May 8, 2012
Today, Kathryn’s draws on her medical background to talk about chronic traumatic encephalopathy (CTE). Her post is a powerful one, and she will be in and out to check on your comments.
A multibillion dollar industry. Corruption, disturbing public behaviour by key players. A series of suicides and violent deaths, leads to questions. Each autopsy reveals a horrifying discovery. There are calls for the industry to stop the carnage…
It sounds like the plot for a thriller. Only this isn’t fiction. It’s currently taking place in two separate spheres at once, in real life. And it’s something I feel passionate about.
The first industry involves sport. NFL, Ice Hockey, Rugby Union, Rugby League (in the UK and Australia) and Australian Rules. No prizes for guessing where the last one is played. The one thing these games all have in common is physical contact, and lots of it. Crowds love a bit of biff, thump and robust exchanges. But at what cost?
For years now, high profile players have been the focus of media attention for all the wrong reasons. Not a season goes by without more scandalous headlines about players involved in sexual assault, domestic violence, alcohol and drug abuse, off-field violence and betting controversies. Boys will be boys, we’re told and it’s mostly harmless fun. Harmless of course, except for the victims, families and consequences for players themselves.
With a life expectancy of 50 yrs for NFL players, it’s easy to assume that retirement, high food intake and reduced exercise are the causes. But a number of premature deaths and suicides in former NFL players and even a player who stopped after high school, shocked the medical community. Each was found to have the unusual finding of CTE (chronic traumatic encephalopathy).
What is CTE? It’s permanent and ongoing damage to the brain that was previously only ever seen in boxers after a career of blows to the brain. MRI and other medical investigations aren’t able to pick it up. Sadly, it’s only diagnosable post mortem.
CTE predominantly affects the front parts of the brain, or frontal and temporal lobes, which are responsible for decision-making, impulse control, mood, memory, amongst other things. Damage to these areas can result in depression, increased aggression, sexual inappropriateness, impaired judgement, addictive behaviours like gambling, drug and alcohol abuse. Does any of this sound familiar when you think about the football and ice hockey scandals?
It did to me three years ago, when I began writing Death Mask. Please don’t think for a moment that I’m taking credit for the surge in information or subsequent outcry about CTE, or the decision by many former players to sue the NFL, but the headlines kept on coming and a fictional novel on the topic attracted more than the crime readers.
The chief executive officer of a professional team contacted me after reading the novel, and asked me to help educate players and team management about the dangers of CTE. He felt that the book had really captured the culture and mentality of team behaviour. It was a huge compliment, and vindicated a ‘slight’ obsession for research, but the lines between fiction and reality had begun to blur.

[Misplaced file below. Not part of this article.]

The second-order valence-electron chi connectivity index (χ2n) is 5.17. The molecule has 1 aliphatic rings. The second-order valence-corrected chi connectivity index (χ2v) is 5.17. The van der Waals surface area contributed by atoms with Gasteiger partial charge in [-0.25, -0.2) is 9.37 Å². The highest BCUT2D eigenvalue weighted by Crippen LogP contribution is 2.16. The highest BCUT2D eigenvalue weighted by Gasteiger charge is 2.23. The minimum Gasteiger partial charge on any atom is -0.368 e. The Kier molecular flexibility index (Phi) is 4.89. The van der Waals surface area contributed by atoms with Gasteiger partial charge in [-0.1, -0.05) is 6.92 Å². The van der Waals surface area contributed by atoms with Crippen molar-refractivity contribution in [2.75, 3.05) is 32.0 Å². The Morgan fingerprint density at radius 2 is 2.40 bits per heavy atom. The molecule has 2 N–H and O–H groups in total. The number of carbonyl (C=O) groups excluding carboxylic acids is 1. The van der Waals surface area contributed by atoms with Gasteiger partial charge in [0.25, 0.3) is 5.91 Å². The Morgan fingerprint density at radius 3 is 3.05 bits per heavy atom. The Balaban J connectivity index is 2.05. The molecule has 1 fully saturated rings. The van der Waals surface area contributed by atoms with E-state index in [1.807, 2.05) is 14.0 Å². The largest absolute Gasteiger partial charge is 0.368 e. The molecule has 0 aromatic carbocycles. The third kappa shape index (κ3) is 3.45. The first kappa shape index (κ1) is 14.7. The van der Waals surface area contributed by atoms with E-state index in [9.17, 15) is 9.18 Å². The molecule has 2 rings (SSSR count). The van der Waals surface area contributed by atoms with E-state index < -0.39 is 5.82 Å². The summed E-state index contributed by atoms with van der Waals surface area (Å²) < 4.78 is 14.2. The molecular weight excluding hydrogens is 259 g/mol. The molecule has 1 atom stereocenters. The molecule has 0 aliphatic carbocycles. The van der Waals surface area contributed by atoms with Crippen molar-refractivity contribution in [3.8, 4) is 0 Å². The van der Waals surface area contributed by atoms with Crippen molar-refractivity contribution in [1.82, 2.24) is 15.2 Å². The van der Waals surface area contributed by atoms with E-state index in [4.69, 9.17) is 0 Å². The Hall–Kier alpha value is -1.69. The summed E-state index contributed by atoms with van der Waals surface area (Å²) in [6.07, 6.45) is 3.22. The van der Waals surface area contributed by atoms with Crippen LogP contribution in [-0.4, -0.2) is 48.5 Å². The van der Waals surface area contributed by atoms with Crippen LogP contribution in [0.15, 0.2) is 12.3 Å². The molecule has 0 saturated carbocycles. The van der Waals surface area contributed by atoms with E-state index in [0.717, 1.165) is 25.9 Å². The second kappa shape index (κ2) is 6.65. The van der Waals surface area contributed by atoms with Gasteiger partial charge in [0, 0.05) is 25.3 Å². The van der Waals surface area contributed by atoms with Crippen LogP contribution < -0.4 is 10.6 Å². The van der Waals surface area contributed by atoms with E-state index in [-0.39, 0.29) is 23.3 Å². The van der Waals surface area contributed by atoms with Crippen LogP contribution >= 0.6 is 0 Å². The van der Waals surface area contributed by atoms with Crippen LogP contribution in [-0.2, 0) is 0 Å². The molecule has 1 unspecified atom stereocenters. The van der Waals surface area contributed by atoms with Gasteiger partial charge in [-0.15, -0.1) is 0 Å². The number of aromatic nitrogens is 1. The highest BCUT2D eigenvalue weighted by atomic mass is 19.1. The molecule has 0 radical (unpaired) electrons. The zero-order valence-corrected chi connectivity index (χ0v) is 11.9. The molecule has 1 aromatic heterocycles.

As Death Mask was released in Australia, we coincidentally had a number of severe concussions during games and there was ample footage of players stumbling around the field before collapsing.
It’s unusual for a fiction author to make it to the sports pages and sports segments of TV news shows. My sports fanatic father was so proud! (Above, Kathryn is interviewed with NFL player Colin Scotts.
Some commentators argued that I was just trying to bubble wrap children and that concussions were just a part of robust gladiatorial competition. As a doctor, and parent, I am in no way against sport, but any sport that causes brain damage and premature death deserves some review. It is, afterall, sport. Thankfully, public awareness has increased the pressure on sports doctors and administrators to take action and reassess the risks.
Now, medical science is discovering that CTE doesn’t actually require severe concussions. It may be caused by recurrent, minor blows to the head and is especially damaging to developing brains. Helmets don’t necessarily protect the head and are heavy enough to cause some major damage.
At the beginning of the blog, I mentioned two spheres involving multibillion dollar industries and strange autopsy findings.
The second industry is, not surprisingly, war. Tragically, there has been an epidemic of suicides and social problems experienced by veterans of Iraq and Afghanistan. A newly published medical article reports that over a dozen veterans have been found to have CTE at autopsy. A 27 yr old diagnosed with post-traumatic stress disorder was the first recorded victim.
In no other wars have troops been exposed to, and survived, so many explosions.
Current thinking is that the number of blasts from bombs or grenades have a catastrophic impact on these young brains, and may be responsible for the high rate of suicides in veterans. A helmet might protect from the head from shrapnel, but can’t do anything about the brain rattling around inside the skull.
If CTE is occurring in people this young, the worst is yet to come. Degeneration continues to occur with age.
These people have served their countries and may end up paying for the rest of their lives, and with shortened and debilitated lives. More importantly, there is NO treatment. We all owe it to troops to prevent CTE and protect those who have already returned from active service. The potential health problem for the US, UK and Australia, amongst other nations, is enormous.
Now, if a journalist dares ask me if I want to bubble-wrap troops and stop all wars, I can unequivocally say yes.Comments (1)